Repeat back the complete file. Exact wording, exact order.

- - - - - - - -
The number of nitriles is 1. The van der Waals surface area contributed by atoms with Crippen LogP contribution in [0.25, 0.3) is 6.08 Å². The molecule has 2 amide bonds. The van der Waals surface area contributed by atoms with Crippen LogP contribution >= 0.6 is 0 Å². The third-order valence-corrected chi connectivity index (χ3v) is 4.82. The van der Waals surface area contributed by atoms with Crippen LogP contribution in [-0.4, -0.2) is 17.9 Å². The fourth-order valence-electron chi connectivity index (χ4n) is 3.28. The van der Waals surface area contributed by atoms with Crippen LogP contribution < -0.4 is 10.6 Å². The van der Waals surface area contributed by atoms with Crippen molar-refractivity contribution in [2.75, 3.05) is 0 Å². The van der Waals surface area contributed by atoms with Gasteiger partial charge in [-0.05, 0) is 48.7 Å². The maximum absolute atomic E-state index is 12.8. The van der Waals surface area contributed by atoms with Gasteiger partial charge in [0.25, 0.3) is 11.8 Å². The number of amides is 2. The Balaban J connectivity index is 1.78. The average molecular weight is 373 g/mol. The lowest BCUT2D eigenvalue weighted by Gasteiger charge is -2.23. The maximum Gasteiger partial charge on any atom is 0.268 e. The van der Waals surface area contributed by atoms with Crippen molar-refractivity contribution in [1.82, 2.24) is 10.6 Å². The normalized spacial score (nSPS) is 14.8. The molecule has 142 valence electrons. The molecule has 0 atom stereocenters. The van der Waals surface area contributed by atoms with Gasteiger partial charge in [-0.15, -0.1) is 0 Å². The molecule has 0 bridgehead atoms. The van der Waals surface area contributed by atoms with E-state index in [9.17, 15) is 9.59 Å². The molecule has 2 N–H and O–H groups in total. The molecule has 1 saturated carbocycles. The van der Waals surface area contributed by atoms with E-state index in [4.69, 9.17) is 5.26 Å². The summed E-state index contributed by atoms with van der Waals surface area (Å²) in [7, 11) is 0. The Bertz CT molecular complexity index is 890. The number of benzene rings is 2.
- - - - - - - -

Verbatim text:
The number of nitriles is 1. The van der Waals surface area contributed by atoms with Crippen LogP contribution in [0.25, 0.3) is 6.08 Å². The molecule has 2 amide bonds. The van der Waals surface area contributed by atoms with Crippen LogP contribution >= 0.6 is 0 Å². The third-order valence-corrected chi connectivity index (χ3v) is 4.82. The van der Waals surface area contributed by atoms with Crippen LogP contribution in [-0.4, -0.2) is 17.9 Å². The fourth-order valence-electron chi connectivity index (χ4n) is 3.28. The van der Waals surface area contributed by atoms with Crippen LogP contribution < -0.4 is 10.6 Å². The van der Waals surface area contributed by atoms with Crippen molar-refractivity contribution in [2.75, 3.05) is 0 Å². The van der Waals surface area contributed by atoms with Gasteiger partial charge in [-0.05, 0) is 48.7 Å². The maximum absolute atomic E-state index is 12.8. The van der Waals surface area contributed by atoms with Gasteiger partial charge in [0.25, 0.3) is 11.8 Å². The number of amides is 2. The Balaban J connectivity index is 1.78. The average molecular weight is 373 g/mol. The lowest BCUT2D eigenvalue weighted by Gasteiger charge is -2.23. The maximum Gasteiger partial charge on any atom is 0.268 e. The van der Waals surface area contributed by atoms with Crippen molar-refractivity contribution in [1.82, 2.24) is 10.6 Å². The normalized spacial score (nSPS) is 14.8. The molecule has 142 valence electrons. The molecule has 0 atom stereocenters. The van der Waals surface area contributed by atoms with Gasteiger partial charge in [-0.15, -0.1) is 0 Å². The molecule has 0 bridgehead atoms. The van der Waals surface area contributed by atoms with E-state index in [9.17, 15) is 9.59 Å². The molecule has 2 N–H and O–H groups in total. The molecule has 1 saturated carbocycles. The van der Waals surface area contributed by atoms with E-state index in [4.69, 9.17) is 5.26 Å². The summed E-state index contributed by atoms with van der Waals surface area (Å²) in [7, 11) is 0. The Bertz CT molecular complexity index is 890. The number of benzene rings is 2.